Excuse the Geek Out, Part 1
The main reason to create a musical score is to convey our compositional ideas to other performing musicians. Of course, this postulation leads to the next question: What do we consider our compositional ideas?
A couple of weeks ago in these august pixels, Alexandra Gardner asked “How much information does a composer working today attempt to convey to musicians through a written score?” Over the past few years, I’ve been giving a great deal of thought to this question.
In discussing this issue with my composition students, I sometimes begin by asking why they want to notate their music in the first place. In this day and age, we have many different methods by which we may convey information about our music, and printed scores can be relatively inefficient and can be devoid of the sorts of details that are important to the piece itself. Electronic pieces may exist solely as recorded sound, without any accompanying visuals whatsoever. Many rock musicians and other performers from aural traditions prefer to learn songs through collaborative performance and memorization, obviating the need for a score when creating music for these small traveling ensembles. Those of us working in similar genres may choose to eschew written representations of our ideas.
The main reason to create a musical score is to convey our compositional ideas to other performing musicians. Of course, this postulation leads to the next question: What do we consider our compositional ideas? Composers such as John Luther Adams and Arvo Pärt often pen entire pieces without giving the performer even a single dynamic marking. While on the surface these sparsely notated scores might appear to prioritize the pitches and rhythms, in practice these composers create a situation whereby the performer’s articulation, phrasing, and dynamic choices become part of the spiritual nature of bringing the music to life, as these pieces maintain their identity throughout a wide range of varied performances. Other composers attempt to convey their explicit wishes at every moment in the score, utilizing copious attention to detail in order to display the dramatic impetus for their works. I generally find that the more abstract the form of the piece, the more score detail that is necessary in order for the performers to understand their roles within the whole.
In my own music, I generally attempt to create scores that contain enough detail so that I may email PDFs to new performers and they can then perform the composition in a way that will convey my vision for the music. When I feel strongly about how a sound should be articulated, I try to be specific enough so that someone reading the score can hear the intended result. Conversely, when I believe that there are multiple ways of performing a motive that all could work within the context, or when I want a specific type of sound but am not certain as to the best way to achieve that sound (e.g.: I’ve generally found that percussionists have creative solutions for mallet selection that work better in my pieces than my initial thoughts), I try to give the performer the freedom to choose their own preferred solution. In general, when a musician presents multiple ways to play a line while respecting what I’ve put on the page, I ask them which they prefer and we go from there. If it is not in the score, I try to remain open to different ideas as to how something can be performed. If it is in the score, it is generally there because I feel strongly about that particular moment.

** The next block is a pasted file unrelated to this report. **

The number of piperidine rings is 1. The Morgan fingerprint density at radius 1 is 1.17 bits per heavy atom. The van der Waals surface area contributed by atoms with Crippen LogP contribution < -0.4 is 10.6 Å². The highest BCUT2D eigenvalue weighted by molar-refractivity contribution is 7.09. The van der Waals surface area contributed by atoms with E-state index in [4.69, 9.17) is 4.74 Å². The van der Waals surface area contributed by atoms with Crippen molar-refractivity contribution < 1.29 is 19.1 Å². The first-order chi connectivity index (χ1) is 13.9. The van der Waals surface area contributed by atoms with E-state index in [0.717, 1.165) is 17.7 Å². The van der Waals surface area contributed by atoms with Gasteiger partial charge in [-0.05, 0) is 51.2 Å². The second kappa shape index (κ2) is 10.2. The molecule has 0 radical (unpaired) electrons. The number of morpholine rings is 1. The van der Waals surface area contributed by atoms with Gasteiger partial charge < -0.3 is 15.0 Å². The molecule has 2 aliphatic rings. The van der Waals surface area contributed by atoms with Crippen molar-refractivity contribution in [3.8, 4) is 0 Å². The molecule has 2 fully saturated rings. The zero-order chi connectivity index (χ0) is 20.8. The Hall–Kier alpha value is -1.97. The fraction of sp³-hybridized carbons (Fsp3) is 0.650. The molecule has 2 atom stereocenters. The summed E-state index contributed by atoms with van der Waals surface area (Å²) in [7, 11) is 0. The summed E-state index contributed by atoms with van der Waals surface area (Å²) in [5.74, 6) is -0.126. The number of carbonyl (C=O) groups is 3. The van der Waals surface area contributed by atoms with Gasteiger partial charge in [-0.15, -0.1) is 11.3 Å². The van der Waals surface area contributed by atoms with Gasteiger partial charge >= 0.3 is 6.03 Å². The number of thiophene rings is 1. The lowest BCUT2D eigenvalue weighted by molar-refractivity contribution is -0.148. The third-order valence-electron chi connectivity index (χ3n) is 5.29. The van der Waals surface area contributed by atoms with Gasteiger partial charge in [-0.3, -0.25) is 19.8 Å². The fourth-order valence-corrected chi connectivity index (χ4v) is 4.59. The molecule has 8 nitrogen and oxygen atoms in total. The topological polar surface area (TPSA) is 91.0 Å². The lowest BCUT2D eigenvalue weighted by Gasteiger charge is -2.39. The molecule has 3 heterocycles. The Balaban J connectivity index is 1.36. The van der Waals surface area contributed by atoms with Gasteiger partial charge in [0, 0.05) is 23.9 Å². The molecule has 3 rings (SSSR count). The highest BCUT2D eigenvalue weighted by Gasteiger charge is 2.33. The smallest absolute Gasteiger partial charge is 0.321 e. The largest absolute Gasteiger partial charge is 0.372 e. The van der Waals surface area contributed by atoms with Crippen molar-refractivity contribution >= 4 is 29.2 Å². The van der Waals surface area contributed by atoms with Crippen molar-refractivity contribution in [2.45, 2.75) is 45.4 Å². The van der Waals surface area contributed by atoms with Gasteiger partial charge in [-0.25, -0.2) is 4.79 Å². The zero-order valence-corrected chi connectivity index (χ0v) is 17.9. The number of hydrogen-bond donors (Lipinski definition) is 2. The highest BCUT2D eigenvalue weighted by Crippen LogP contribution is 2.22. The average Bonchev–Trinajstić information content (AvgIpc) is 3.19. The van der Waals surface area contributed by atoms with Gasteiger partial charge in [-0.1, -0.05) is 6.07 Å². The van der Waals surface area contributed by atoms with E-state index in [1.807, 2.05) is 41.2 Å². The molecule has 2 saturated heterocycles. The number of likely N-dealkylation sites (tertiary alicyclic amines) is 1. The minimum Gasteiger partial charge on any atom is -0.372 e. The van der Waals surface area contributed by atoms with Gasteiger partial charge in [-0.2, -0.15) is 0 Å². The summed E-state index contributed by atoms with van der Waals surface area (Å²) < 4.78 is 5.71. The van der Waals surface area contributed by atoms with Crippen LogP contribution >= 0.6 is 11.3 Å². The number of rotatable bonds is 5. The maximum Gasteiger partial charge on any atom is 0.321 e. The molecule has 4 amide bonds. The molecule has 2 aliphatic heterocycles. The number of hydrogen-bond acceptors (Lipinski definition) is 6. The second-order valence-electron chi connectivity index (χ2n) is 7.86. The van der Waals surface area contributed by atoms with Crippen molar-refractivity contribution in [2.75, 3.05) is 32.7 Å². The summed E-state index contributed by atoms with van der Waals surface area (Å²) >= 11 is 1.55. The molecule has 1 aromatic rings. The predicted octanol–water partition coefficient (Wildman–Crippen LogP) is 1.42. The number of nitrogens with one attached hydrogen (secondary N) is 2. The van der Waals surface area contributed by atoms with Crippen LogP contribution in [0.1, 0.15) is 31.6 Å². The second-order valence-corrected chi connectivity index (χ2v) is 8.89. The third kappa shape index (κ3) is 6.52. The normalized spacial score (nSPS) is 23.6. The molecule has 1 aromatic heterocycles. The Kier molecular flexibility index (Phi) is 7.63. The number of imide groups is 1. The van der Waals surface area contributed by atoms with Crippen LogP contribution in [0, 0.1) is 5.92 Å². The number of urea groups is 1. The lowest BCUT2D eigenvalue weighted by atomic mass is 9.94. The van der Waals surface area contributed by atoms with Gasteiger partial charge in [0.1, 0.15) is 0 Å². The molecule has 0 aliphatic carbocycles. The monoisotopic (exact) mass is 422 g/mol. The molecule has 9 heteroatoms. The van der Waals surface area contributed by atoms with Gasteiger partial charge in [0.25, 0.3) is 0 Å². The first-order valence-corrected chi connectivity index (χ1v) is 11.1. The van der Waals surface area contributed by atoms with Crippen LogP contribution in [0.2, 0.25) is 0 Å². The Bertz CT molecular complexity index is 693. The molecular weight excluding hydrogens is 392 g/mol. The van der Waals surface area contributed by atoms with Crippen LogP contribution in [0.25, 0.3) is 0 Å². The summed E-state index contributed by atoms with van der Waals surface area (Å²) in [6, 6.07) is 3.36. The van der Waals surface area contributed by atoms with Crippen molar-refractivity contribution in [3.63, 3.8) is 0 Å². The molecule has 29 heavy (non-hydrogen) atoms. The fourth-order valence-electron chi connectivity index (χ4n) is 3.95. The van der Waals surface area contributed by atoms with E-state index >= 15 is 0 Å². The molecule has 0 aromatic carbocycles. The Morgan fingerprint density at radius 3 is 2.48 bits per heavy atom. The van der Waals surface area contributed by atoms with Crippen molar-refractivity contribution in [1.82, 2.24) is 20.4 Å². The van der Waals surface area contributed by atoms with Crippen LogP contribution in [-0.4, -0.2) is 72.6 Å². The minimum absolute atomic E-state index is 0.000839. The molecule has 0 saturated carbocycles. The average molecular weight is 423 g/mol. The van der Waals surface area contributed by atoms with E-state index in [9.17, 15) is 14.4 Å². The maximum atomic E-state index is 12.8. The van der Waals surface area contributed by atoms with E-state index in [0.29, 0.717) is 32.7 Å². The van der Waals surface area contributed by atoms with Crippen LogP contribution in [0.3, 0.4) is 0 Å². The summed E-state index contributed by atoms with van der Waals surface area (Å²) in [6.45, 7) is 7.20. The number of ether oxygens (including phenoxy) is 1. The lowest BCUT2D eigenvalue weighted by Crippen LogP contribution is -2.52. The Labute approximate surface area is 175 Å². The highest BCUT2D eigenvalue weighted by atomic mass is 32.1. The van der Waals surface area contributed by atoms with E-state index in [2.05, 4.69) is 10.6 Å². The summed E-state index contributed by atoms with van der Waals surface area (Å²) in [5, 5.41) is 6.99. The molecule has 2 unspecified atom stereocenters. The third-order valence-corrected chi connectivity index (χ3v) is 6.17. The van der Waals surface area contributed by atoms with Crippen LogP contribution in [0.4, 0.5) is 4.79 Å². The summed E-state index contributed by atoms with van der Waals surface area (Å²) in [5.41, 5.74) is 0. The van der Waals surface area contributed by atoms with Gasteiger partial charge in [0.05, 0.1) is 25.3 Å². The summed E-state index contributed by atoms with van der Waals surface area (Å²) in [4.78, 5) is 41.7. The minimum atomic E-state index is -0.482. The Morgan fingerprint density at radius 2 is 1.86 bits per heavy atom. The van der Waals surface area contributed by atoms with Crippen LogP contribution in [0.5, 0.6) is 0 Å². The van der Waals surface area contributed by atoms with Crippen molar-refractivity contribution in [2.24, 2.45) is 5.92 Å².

There are two situations that I try to convince my students to avoid. First, I attempt to prevent them from over-notating. If a line appears fussy and unmusical, I might ask them to perform it for me. We’ll then spend a little time discussing whether or not they’ve conveyed all the information on the page in an attempt to work towards the essential aspects of that moment. Second, I ask them to put the information that they believe is important into the score itself. When they bring large swaths of music without any dynamics or articulation, I might posit extreme interpretations that performers could bring to bear, in hopes that the student will remain open to all the possibilities conveyed by their score.
Thinking about these issues has led me towards some changes in my own notational style and system. Next week, I’d like to continue this geek out in order to present some of my personal solutions to these questions.